"We do not see that we are vaccinating our African American community, our Hispanic community, our Native-American community at the same rate we are vaccinating our white community," Cohen said in the first in a series of state-sponsored webinars targeted toward historically marginalized communities in North Carolina.
Rev. Dr. William Barber, the state's most well-known civil rights leader, joined the virtual fireside chat which was aimed at boosting confidence about the COVID-19 vaccine and easing skepticism in Black, brown, and indigenous communities. But, Barber also pressed the state to boost access in poor and rural communities - suggesting public health mobile units in areas with no nearby health centers and using empty churches as vaccine sites.
Barber voiced the frustrations of people who can't find out when or where to get the shot.
"My mother, for instance, who's one of the most-known senior citizens in eastern North Carolina; she's been calling for two weeks," Barber said. "I'm not advocating for my mama on this show, but I'm trying to say if my mama can't get a call back, oh Lord have mercy!"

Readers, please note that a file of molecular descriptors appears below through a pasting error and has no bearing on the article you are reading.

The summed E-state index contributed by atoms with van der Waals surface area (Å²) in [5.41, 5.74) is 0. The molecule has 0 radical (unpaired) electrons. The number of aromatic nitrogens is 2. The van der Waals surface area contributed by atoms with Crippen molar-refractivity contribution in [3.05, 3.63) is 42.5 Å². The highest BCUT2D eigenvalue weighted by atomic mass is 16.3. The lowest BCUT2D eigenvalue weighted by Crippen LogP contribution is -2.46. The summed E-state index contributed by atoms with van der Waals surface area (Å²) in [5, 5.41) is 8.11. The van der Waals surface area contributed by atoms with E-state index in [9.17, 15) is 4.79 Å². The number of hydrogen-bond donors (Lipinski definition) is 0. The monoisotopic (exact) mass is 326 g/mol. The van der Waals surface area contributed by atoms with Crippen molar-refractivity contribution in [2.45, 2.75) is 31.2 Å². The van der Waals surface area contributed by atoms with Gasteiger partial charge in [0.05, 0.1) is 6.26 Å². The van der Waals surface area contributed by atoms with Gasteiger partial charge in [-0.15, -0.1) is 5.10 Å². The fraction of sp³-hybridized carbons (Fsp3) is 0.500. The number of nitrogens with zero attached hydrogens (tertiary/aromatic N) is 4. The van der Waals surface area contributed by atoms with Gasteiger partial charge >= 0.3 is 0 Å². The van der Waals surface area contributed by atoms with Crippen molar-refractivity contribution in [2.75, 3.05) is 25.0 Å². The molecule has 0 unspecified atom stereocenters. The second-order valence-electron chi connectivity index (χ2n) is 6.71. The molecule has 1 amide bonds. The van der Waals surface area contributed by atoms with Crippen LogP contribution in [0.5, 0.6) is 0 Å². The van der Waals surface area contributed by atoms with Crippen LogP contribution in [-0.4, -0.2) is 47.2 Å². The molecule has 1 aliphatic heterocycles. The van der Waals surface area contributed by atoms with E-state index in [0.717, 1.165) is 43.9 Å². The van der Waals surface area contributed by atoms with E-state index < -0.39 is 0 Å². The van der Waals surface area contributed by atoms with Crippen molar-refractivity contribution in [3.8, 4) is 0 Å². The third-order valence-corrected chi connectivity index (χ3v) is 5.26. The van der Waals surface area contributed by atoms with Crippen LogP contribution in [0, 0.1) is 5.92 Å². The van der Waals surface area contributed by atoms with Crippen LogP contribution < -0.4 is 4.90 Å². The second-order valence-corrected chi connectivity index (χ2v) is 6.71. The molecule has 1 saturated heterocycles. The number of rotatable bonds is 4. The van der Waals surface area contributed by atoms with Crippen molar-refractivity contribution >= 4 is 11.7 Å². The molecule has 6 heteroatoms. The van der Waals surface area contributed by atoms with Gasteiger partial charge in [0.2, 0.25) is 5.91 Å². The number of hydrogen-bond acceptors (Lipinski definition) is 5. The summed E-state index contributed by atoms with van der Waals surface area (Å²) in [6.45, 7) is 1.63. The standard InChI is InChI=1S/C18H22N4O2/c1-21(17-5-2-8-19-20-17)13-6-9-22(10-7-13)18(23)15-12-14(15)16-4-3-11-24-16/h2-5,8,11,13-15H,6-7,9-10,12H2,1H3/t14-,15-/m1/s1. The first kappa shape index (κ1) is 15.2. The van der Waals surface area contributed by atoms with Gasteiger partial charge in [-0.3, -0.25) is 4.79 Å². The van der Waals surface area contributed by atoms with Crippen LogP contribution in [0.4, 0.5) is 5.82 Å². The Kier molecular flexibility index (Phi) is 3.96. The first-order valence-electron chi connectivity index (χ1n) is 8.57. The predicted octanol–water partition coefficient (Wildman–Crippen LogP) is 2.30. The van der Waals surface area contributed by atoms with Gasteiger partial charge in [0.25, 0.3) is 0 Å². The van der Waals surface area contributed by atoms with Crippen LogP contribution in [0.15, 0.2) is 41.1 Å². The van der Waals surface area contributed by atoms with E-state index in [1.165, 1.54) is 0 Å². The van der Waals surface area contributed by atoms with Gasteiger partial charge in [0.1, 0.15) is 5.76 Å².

Cohen pledged a priority toward equity and access in the vaccine rollout statewide. She also got some assistance from Barber in better the translating the science to knock down rumors that getting the shot means an injection of COVID-19.
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"You are not injecting COVID into your body," Cohen told the virtual audience. "You're not getting some weakened form of COVID. It is not the virus! What it does is send a signal to your body to start developing antibodies."
Barber then chimed in, "Now what Secretary Cohen is saying, how many of y'all remember your mama's look in church. Whenever I thought about being mischievous in church, she looked at me and my mind and heart fought that thought off. That's what this vaccine does! It sends a signal to your body that this is not supposed to be here and begins to fight it off."
At tonight’s virtual fireside chat with the state health secretary, @RevDrBarber had a message for those spreading misinformation and politicizing the COVID-19 vaccine. #abc11— Joel Brown (@JoelBrownABC11) February 3, 2021
TONIGHT AT 11 pic.twitter.com/KtKY0ADDqt
Barber also pushed back against the stream of misinformation and politicization over the vaccine.
Where can you get a COVID-19 vaccine in NC? Tracking availability and progress
"Those of you that are distorting the truth to our people, stop it," Barber said. "This is about people living. This is about people not dying."
As the flames of the pandemic still burn, a virtual fireside chat to ease hearts and minds about the cure.
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